Chef Jamie Oliver Named in ‘Pink-Slime’ Lawsuit


SIOUX FALLS, S.D. — Celebrity chef and restaurant owner Jamie Oliver is among a list of defendants named in a lawsuit, due to statements about a product that was dubbed “pink slime” in the media. The lawsuit has been launched by a laid-off worker at a U.S. beef processing plant.

At the centre of the controversy is a product the beef-processing industry calls, “Lean Finely Textured Beef “(LFTB). However, a recent ABC News segment referred to the product as “pink slime,” a term that first gained traction after a New York Times story in 2009.

The plaintiff, Bruce Smith, is one of approximately 750 people fired by the South Dakota-based Beef Products Inc., (BPI) maker of LFTB, after social media and news reports gave the product negative exposure; he is seeking $70,000 in damages. The lawsuit charges there was “the dissemination of untrue facts and misinformation” about Lean Finely Textured Beef (LFTB) and argues the defendants “engaged in negligent, wilful and reckless behaviour” against BPI.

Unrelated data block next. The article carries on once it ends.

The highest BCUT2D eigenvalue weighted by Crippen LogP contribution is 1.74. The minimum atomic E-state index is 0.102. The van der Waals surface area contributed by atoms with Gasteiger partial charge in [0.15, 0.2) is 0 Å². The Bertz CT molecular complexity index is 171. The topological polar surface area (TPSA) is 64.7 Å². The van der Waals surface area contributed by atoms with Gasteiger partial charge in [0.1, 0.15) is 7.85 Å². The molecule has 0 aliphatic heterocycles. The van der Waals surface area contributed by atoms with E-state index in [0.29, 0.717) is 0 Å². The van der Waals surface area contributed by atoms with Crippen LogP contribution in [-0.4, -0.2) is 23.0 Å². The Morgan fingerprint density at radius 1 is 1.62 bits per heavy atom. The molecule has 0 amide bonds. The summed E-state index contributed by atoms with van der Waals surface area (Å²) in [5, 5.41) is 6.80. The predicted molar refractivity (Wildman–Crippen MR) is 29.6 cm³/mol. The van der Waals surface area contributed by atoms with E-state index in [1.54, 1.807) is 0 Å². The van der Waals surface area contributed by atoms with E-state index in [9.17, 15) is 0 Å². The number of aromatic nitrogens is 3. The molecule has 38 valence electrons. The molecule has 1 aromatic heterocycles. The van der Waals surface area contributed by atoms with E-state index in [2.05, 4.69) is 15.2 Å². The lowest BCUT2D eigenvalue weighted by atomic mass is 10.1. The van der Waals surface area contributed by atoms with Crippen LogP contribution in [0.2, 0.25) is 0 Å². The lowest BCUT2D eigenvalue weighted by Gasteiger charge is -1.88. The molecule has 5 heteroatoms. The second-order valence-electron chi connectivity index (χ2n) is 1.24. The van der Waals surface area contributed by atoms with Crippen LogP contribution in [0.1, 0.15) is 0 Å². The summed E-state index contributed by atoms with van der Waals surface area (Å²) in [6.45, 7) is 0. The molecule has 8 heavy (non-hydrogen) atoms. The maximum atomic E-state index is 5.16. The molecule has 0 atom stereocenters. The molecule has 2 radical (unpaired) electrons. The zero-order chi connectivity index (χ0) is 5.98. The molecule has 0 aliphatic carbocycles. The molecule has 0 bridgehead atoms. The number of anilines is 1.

LFTB is beef trimmings and fat heated at low temperature, centrifuged to extract excess fat and then sprayed with ammonia gas to kill bacteria. The product has been called a cost-saving filler and reportedly 70 per cent of ground beef in supermarkets contains LFTB. U.S. federal regulators approved the beef ingredient, saying it met food-safety standards, but several critics, including chef Oliver, went on record calling LFTB unappetizing and possibly unsafe.

The lawsuit names American Broadcasting Companies, Inc., ABC News, journalists Diane Sawyer and Jim Avila, chef Oliver, food blogger Bettina Siegel and 10 others. Neither ABC News nor Jamie Oliver have commented on Smith’s lawsuit.

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